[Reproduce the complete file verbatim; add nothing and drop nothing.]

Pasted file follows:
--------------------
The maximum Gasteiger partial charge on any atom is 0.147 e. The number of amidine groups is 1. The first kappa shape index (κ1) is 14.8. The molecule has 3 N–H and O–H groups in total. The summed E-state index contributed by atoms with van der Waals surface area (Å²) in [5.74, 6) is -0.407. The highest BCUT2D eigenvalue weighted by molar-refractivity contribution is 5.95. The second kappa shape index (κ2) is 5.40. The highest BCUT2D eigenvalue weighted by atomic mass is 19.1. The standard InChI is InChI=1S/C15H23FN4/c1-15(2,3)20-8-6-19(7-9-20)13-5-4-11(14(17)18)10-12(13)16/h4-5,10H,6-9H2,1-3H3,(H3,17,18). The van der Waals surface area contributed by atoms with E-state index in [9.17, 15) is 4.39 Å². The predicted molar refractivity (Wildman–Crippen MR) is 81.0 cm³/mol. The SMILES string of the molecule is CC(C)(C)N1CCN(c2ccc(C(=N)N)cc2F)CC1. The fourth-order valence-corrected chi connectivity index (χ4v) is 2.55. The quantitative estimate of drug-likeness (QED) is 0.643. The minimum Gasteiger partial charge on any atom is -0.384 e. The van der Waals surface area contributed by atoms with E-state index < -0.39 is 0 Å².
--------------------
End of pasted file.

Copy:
The maximum Gasteiger partial charge on any atom is 0.147 e. The number of amidine groups is 1. The first kappa shape index (κ1) is 14.8. The molecule has 3 N–H and O–H groups in total. The summed E-state index contributed by atoms with van der Waals surface area (Å²) in [5.74, 6) is -0.407. The highest BCUT2D eigenvalue weighted by molar-refractivity contribution is 5.95. The second kappa shape index (κ2) is 5.40. The highest BCUT2D eigenvalue weighted by atomic mass is 19.1. The standard InChI is InChI=1S/C15H23FN4/c1-15(2,3)20-8-6-19(7-9-20)13-5-4-11(14(17)18)10-12(13)16/h4-5,10H,6-9H2,1-3H3,(H3,17,18). The van der Waals surface area contributed by atoms with E-state index in [9.17, 15) is 4.39 Å². The predicted molar refractivity (Wildman–Crippen MR) is 81.0 cm³/mol. The SMILES string of the molecule is CC(C)(C)N1CCN(c2ccc(C(=N)N)cc2F)CC1. The fourth-order valence-corrected chi connectivity index (χ4v) is 2.55. The quantitative estimate of drug-likeness (QED) is 0.643. The minimum Gasteiger partial charge on any atom is -0.384 e. The van der Waals surface area contributed by atoms with E-state index < -0.39 is 0 Å².